'For the first time ever, more that 50% of an important NHS funded service – hip and knee replacements – are being paid for privately rather than delivered by the NHS.'
For the first time ever, more that 50% of an important NHS funded service – hip and knee replacements – are being paid for privately rather than delivered by the NHS.
In other news, austerity funding of care services, combined with Covid, has led to waiting lists on a scale we thought could never happen again. This is accompanied by campaigns to denigrate NHS services, such as the blatant and totally unjustified attacks on NHS managers and GPs – to take just two examples.
Long waits and the impression of a worsening NHS are leading to increasing numbers of better off patients opting to pay for private care.
What both these trends show is that the NHS lacks the capacity it needs. It is this lack of capacity – and the lack of adequate funding to restore the capacity lost during the pandemic – that is the real threat to its future.
It means a steady and relentless increase in the proportion of healthcare delivered by for-profit organisations rather than the public sector. It could lead to tax relief on private health insurance – as happened in the 90’s – while a cash-starved NHS is forced to turn to the private sector for investment and capacity.
In the 90s the worsening plight of the NHS was eventually stopped by the election of New Labour and the injection from 2000 of substantial year-on-year above inflation increases in spending – until this was ended from 2010 by the Tory-LibDem coalition’s austerity plan.
The NHS has always relied on services being wholly or partly provided by organisations outside the NHS itself – be it GPs, pharmacies, specialist mental health or even by local authorities or voluntary organisations like hospices. As of today, perhaps as much as 25% of NHS services are provided outside of the NHS Trusts and Foundation Trusts.
In a mixed economy, there is always going to be some involvement of the private sector, in providing goods and services. Unpicking the model for GPs, dentists, pharmacy, pathology and more is unlikely to be a short term priority despite the shouts that the NHS has to be totally publicly provided.
But there will be a tipping point, where the private interests become so significant that the interests of investors and shareholders have an influence. If the NHS is highly dependent on for profit organisations, then those organisations will demand profitable deals and the NHS will have no option other than to pay.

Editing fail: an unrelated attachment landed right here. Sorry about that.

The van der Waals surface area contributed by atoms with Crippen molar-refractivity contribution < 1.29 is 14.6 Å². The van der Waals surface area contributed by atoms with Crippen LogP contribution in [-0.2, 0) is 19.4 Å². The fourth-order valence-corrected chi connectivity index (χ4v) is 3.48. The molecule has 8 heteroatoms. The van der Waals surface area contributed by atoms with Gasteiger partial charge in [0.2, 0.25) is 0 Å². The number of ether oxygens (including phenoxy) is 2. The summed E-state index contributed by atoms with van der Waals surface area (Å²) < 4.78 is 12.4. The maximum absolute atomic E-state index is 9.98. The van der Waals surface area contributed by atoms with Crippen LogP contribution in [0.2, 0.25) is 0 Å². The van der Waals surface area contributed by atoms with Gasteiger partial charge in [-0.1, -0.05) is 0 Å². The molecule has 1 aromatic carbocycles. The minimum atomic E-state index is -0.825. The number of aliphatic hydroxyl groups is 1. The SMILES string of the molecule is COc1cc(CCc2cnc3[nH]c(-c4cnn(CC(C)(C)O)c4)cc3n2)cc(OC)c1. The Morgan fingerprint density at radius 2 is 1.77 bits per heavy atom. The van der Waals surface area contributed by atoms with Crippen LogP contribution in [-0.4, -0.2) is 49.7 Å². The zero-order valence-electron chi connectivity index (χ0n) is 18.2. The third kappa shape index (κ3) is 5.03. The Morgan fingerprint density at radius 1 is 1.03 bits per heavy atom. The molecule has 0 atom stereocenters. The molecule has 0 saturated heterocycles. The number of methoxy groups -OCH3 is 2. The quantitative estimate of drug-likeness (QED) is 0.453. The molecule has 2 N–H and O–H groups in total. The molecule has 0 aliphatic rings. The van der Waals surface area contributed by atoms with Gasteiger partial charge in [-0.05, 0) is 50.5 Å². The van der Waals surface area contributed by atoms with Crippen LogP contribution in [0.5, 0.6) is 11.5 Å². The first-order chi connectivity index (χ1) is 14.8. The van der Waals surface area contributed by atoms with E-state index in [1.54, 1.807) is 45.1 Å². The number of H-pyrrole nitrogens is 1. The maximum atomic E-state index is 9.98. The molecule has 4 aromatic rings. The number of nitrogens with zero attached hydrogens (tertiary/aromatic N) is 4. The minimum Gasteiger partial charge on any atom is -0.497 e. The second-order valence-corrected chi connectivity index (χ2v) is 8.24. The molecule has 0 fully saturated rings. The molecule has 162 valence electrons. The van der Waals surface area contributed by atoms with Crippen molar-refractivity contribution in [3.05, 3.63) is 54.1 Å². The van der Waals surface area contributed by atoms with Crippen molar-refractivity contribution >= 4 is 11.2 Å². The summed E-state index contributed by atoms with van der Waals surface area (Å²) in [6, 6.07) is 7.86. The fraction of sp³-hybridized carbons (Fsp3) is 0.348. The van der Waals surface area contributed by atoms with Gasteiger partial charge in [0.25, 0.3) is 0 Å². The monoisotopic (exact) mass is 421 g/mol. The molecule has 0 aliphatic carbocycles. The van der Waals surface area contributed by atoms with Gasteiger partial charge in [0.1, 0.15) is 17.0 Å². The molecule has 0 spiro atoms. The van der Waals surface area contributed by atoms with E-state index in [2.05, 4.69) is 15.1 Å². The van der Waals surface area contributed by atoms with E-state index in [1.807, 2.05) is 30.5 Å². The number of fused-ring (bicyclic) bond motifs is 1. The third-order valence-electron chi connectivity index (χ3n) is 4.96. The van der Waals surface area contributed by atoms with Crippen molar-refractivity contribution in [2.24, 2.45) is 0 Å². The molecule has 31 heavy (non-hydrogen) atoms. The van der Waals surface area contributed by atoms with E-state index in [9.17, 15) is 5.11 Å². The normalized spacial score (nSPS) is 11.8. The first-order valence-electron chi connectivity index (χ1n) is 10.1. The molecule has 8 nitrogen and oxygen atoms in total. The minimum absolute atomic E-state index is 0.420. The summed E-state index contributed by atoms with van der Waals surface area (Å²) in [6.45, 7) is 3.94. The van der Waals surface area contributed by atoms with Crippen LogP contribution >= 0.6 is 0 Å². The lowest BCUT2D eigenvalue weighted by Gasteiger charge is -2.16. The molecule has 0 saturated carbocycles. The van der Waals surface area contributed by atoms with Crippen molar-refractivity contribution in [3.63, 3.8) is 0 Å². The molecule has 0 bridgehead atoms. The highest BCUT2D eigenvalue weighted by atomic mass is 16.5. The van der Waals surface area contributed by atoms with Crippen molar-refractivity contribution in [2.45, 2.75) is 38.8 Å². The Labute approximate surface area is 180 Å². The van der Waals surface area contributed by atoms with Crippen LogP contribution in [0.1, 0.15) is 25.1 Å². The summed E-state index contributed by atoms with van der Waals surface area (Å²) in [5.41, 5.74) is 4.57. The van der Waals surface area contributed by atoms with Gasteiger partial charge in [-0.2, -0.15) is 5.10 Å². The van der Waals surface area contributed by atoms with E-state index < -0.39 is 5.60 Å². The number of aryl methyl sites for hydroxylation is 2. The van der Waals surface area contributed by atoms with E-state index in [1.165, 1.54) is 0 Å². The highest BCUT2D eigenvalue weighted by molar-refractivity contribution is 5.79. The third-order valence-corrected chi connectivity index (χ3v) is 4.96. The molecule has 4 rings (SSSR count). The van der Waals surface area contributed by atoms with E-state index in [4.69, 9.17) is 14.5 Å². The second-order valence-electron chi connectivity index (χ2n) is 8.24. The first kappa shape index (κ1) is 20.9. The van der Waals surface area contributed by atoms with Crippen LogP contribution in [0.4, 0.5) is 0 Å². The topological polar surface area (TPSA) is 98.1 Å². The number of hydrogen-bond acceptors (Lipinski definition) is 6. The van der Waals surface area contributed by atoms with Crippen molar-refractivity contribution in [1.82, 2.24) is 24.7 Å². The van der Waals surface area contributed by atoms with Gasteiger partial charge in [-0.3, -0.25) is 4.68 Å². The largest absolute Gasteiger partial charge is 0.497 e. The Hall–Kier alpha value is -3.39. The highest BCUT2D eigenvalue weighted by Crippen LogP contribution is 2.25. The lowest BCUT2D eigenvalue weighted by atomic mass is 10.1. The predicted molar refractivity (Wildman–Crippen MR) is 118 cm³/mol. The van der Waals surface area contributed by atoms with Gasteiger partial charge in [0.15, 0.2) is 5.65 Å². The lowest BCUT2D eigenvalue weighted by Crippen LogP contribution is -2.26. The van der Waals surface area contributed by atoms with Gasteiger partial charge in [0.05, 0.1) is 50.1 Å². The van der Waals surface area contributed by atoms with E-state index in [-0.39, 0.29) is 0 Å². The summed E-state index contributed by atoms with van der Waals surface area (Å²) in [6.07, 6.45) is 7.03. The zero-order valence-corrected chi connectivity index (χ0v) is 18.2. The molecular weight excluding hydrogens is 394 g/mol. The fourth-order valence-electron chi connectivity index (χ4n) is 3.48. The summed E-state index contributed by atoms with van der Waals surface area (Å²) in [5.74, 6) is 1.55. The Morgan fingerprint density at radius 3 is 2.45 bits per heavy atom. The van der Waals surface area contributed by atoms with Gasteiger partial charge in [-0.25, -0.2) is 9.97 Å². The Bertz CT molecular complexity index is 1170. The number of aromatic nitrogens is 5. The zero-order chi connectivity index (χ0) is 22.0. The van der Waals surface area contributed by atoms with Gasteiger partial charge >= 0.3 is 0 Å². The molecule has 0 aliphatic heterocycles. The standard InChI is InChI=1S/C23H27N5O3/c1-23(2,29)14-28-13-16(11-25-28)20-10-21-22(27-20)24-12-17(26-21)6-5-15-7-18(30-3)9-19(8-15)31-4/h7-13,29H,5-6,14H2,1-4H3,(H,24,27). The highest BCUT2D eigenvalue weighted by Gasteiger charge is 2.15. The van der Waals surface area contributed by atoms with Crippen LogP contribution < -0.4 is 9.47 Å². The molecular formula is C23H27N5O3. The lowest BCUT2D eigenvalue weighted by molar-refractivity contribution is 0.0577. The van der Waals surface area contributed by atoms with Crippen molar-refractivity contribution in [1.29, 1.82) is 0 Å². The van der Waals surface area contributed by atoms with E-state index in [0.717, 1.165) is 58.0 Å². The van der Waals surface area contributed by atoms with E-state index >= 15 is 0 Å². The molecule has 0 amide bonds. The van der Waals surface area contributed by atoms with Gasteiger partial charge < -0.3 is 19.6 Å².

There has to be a point where investment in increasing NHS capacity is economically justified (especially when borrowing is cheap) as compared to the short-term expediency of what is really outsourcing. In other areas of the public sector the end of the era of outsourcing is apparent.
For both the NHS and social care (or some synthesis of the two) it is obvious that a necessary step in resolving the crisis is greatly increased and more stable funding. More funding allows workforce solutions to become possible, even if in some cases it will take many years to execute a plan (if they even had a plan!).
That must be combined with the commitment to a high quality, predominantly publicly provided, system: and that requires large, sustained capital investment.
Public provision allows services to be planned, and redesigned to be better, not cheaper: and it should open access so all who need care can get care. Driving improvements in care should replace daily struggles to simply deliver a basic service.
The constant shouts of ‘Save our NHS’ which are triggered by minor (in terms of the scale of the NHS) events, such as a transfer of relatively few contracts for GP services from one company to another, can displace attention from much bigger, real dangers.
It is ignoring the elephant in the system.
It is all about the money. If we can’t win the fight for sufficient progressive taxation to fund a better system, our crisis-ridden NHS and social care will increasingly fail to deliver adequate services; and ever-larger numbers of those who can afford to do so will be pushed into paying privately. Staff frustrated by poor pay and constant pressure will increasingly be lured towards a growing private sector while the NHS is left struggling to staff and run emergency services, and millions more are left to go without the care they need.
This is the real threat of privatisation, taking shape in plain sight.
John Lister is Director of Health Campaigns Together and Richard Bourne is Health Advisor to Labour Lords
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